Flemish Transport Minister Brigitte Grouwels has been backing the deal from the start: "We think there will certainly be a clientele for this mode of conveyance, especially among the more adventurous. We believe that businesspeople who want to travel about quickly in the city will use it too."
A motor taxi driver told the VRT: "A bike gets you there more quickly. That's the biggest advantage. If there's a jam, buses and cars get stuck, but we can often get through."
A ride will cost around 20 euros, the same as the fare of a conventional taxi journey. Brigitte Grouwels: "Fares are identical. We are reforming the sector, but we seek harmony too."
"We also think motorbike taxis will attract customers who don't use conventional cabs. I don't think it's extra competition. We're just broadening the market."
Passengers taking a motorbike taxi in Brussels will have to wear safety gear. The bikes have hybrid engines. This means that they can run on electricity and will produce less CO2.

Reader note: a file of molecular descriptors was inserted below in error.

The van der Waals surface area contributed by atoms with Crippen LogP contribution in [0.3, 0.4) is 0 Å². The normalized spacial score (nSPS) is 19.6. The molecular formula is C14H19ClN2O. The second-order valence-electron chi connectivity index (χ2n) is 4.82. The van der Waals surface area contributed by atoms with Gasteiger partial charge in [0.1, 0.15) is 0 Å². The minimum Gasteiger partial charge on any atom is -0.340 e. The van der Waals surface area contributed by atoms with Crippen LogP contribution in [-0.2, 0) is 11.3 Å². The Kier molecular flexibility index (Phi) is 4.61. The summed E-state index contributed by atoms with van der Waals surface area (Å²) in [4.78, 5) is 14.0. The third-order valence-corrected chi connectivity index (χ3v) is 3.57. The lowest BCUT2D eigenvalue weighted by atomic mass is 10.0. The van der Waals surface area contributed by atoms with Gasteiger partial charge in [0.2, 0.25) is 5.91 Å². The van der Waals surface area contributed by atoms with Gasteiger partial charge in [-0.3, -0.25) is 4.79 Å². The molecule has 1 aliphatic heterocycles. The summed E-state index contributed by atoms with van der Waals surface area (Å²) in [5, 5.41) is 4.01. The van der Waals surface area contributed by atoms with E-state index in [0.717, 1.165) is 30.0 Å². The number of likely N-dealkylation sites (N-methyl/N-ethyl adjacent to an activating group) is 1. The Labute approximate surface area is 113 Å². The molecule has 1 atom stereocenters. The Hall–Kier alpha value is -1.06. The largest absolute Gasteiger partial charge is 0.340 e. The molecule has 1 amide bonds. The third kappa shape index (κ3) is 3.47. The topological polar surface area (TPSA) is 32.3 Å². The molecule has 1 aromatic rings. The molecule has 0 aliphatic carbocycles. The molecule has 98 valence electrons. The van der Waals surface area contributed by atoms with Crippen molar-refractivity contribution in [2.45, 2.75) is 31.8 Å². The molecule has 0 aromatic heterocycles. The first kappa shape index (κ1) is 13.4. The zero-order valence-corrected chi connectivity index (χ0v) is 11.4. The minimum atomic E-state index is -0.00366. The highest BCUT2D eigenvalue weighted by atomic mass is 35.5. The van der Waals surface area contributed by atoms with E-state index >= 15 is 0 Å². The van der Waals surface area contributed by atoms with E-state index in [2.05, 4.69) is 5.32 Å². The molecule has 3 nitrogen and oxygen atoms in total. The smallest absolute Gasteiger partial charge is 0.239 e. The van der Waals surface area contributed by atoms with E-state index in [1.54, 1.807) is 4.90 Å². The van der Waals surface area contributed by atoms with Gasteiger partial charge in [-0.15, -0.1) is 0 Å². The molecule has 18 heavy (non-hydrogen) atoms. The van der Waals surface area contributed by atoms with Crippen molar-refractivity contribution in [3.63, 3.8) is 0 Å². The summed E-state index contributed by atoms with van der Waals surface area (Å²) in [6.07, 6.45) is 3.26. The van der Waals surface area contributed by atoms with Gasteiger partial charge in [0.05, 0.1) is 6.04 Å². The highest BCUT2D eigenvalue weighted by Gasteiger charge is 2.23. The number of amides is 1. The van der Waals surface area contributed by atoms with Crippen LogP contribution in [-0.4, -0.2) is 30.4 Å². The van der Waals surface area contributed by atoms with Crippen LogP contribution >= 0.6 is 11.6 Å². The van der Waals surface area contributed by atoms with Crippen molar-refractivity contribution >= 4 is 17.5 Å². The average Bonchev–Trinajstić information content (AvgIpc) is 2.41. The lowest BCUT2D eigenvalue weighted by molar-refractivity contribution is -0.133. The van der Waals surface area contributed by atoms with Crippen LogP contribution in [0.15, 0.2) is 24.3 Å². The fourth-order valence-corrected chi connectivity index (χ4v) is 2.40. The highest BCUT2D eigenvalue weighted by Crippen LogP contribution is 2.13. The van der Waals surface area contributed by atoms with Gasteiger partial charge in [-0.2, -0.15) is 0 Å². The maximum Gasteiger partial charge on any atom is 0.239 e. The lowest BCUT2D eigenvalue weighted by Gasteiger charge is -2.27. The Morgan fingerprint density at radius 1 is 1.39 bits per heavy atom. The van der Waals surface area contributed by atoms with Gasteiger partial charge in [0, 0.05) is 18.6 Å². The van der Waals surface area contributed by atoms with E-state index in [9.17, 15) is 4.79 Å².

Motor taxi drivers have had to pass a special test to show their skills.
The project can't count on universal appeal though. One conventional taxi driver told the VRT: "This is fine in India or Afghanistan where there is little space. Here in Belgium there's enough room for a car."
"I can't see business types in a suit kitting themselves out in the safety gear."
"It can also be dangerous because drivers in Brussels aren't used to taking account of bikes."